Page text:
On Planet Wingnuttia, no lie ever dies. Even years after a lie is debunked, they will continue to be repeated over and over again. A perfect example is the Traditional Values Coalition, which is still telling its members that Muslims are exempted from having to buy health insurance under the Affordable Care Act.
Guess what? Muslims don’t have to participate in Obamacare due to “religious exemptions” not extended to Christians! Need evidence? Here you go:
EXEMPTIONS FROM INDIVIDUAL RESPONSIBILITY REQUIREMENTS.
—In the case of an individual who is seeking an exemption certificate under section 1311(d)(4)(H) from any requirement or penalty imposed by section 5000A, the following information:
In the case of an individual seeking exemption based on the individual’s status as a
member of an exempt religious sect or division, as a member of a health care sharing ministry, as an Indian,
or as an individual eligible for a hardship exemption, such information as the Secretary shall prescribe.”
Senate Bill, H.R. 3590, pages 273-274
Now what’s curious about this tidy little insertion is that it’s primarily designed for religious groups such as the Amish. But add a wrinkle here — for Muslims, modern health care systems are a bit more akin to “gambling” — which is haram or forbidden in Islam.
Every single bit of this is a lie. Muslims do not think health insurance is forbidden, nor are they given exemptions. In fact, as FactCheck pointed out three years ago, nearly all such exemptions go to Christians:
In our article “More Malarkey About Health Care,” we wrote that some religious groups may indeed be considered exempt from the requirement to have health insurance. The law defines exempt groups using the definition from 26 U.S. Code section 1402(g)(1), which describes the religious groups currently considered exempt from Social Security payroll taxes. Eligible sects must forbid any payout in the event of death, disability, old age or retirement, including Social Security and Medicare.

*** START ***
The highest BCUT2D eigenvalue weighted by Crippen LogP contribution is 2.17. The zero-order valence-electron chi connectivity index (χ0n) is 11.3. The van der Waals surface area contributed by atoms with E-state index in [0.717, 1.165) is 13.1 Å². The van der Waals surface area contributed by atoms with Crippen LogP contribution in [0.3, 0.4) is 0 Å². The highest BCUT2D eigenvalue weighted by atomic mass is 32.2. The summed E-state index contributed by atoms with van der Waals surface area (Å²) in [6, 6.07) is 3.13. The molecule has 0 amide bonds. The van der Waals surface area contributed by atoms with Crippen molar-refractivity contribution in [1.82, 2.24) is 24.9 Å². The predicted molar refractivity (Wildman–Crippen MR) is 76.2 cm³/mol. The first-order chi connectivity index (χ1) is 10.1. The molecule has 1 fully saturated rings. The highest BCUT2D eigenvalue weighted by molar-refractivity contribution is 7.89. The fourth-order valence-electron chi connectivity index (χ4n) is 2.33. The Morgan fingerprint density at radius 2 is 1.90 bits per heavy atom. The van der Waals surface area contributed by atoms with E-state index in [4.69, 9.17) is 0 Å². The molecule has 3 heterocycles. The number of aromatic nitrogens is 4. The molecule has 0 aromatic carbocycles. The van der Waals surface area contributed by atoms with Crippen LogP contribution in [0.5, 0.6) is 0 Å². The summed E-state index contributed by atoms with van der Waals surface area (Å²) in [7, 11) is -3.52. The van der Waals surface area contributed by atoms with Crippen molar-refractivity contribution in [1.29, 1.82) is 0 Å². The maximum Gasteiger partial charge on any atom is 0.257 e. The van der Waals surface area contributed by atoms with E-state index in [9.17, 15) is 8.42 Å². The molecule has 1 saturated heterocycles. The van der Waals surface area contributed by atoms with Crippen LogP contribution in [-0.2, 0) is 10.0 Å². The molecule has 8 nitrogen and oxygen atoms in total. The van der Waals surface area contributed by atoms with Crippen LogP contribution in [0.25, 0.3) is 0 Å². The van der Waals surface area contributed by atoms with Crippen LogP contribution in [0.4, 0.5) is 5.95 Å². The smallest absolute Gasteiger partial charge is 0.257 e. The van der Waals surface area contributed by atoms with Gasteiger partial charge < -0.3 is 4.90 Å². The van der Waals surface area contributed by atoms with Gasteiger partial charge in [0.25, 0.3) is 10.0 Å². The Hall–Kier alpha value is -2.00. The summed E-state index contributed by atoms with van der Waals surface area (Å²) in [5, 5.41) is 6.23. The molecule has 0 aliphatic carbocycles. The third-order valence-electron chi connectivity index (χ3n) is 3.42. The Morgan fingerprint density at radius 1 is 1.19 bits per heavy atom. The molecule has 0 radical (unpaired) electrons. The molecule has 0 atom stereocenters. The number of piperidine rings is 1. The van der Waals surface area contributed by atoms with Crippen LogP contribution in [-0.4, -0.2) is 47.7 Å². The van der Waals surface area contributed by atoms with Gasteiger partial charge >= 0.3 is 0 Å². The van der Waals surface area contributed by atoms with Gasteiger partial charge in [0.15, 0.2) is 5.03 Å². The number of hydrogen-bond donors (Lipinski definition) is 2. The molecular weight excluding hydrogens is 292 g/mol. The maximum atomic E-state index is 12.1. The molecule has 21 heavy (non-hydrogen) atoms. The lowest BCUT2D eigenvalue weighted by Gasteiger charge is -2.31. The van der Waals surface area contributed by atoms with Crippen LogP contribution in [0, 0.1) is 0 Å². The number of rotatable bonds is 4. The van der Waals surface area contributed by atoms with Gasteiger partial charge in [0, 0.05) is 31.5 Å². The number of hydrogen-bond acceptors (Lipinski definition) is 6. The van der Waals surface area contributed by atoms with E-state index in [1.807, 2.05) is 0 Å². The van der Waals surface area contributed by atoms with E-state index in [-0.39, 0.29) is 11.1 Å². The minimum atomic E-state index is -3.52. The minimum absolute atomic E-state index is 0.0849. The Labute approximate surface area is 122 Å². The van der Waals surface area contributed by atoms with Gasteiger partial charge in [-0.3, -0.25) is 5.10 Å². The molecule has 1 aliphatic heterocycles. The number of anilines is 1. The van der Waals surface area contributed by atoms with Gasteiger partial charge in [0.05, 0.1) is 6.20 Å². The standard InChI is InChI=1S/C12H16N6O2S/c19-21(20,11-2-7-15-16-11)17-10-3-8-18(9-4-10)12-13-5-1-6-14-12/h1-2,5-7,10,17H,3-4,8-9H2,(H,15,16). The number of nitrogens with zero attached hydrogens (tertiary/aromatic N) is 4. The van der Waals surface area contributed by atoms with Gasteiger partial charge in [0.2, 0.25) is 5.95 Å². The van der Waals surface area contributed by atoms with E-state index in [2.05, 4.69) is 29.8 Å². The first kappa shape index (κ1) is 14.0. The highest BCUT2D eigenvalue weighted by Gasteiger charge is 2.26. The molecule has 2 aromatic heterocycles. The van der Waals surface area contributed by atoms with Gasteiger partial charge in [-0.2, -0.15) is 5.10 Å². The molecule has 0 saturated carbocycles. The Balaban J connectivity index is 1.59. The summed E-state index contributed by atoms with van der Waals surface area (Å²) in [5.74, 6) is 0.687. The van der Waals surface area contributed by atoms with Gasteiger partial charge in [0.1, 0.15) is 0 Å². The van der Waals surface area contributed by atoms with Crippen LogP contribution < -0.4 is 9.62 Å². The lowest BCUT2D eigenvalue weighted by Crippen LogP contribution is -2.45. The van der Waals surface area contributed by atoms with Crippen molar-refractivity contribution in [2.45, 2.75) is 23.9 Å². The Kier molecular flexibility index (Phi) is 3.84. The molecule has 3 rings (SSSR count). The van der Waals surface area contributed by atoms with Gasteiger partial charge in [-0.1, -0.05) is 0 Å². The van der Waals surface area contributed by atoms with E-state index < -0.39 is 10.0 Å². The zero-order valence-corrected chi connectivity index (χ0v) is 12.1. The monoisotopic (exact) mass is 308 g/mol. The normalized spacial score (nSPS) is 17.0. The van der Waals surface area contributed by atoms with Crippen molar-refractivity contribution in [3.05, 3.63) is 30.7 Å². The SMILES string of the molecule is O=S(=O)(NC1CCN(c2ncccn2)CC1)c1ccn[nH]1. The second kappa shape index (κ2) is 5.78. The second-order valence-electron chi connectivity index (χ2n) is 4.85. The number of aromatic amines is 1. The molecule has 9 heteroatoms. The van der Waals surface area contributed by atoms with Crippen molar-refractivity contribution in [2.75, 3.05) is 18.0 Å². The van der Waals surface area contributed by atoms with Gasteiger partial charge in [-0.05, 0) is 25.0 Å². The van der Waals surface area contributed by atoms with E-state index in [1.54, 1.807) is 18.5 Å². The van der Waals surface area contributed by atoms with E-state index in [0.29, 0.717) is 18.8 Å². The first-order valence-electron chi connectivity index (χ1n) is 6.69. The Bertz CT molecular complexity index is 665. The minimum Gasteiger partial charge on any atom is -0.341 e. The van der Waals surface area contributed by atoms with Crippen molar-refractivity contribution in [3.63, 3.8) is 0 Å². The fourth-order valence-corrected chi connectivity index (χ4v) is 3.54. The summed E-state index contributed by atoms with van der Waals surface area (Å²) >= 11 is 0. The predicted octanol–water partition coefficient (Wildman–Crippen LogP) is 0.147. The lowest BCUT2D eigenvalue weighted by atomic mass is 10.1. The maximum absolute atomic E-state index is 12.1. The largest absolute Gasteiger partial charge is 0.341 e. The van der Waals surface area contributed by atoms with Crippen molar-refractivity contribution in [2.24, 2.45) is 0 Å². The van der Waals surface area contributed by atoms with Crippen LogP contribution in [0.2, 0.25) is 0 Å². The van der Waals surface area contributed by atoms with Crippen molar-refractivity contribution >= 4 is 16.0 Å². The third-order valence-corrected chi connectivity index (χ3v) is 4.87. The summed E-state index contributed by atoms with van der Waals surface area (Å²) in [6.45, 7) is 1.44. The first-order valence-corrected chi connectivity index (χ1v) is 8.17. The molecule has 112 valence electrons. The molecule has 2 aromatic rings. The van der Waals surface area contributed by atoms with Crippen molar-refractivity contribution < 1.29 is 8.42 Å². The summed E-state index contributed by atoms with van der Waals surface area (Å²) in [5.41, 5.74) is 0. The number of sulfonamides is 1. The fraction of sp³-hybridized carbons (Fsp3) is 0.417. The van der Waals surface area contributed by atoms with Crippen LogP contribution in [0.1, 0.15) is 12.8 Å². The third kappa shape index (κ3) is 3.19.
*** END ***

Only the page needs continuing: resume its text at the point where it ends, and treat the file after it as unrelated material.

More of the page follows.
Since we posted our article, we’ve obtained a list through the Freedom of Information Act of all the groups that have successfully applied for exemptions from payroll taxes. (We have posted the Excel file here.) The overwhelming majority of them are explicitly Anabaptist — that is, Mennonite, Amish or Hutterite. Those that don’t specify their denomination are still explicitly Christian. Having gone through the list, we can say with certainty that no Muslim group, and indeed no non-Christian group, has ever qualified for an exemption under the statute used to define exempt religious groups in the health care law.
Nor are they likely to want to, says Ibrahim Hooper of the Council on American-Islamic Relations, which opposes discrimination and defamation against Muslims. “I’ve never even heard it brought up as an issue,” Hooper told us. “I have health insurance. We give health insurance to our employees. Every Muslim group I know of does the same thing.” Hooper told us that he has seen some Muslims raise religious objections to life insurance, but not health insurance, and that, in fact, providing health coverage is very much in line with Islamic ideals of social justice.
But being a wingnut means never, ever admitting you’re wrong. Or that you’re just plain lying.
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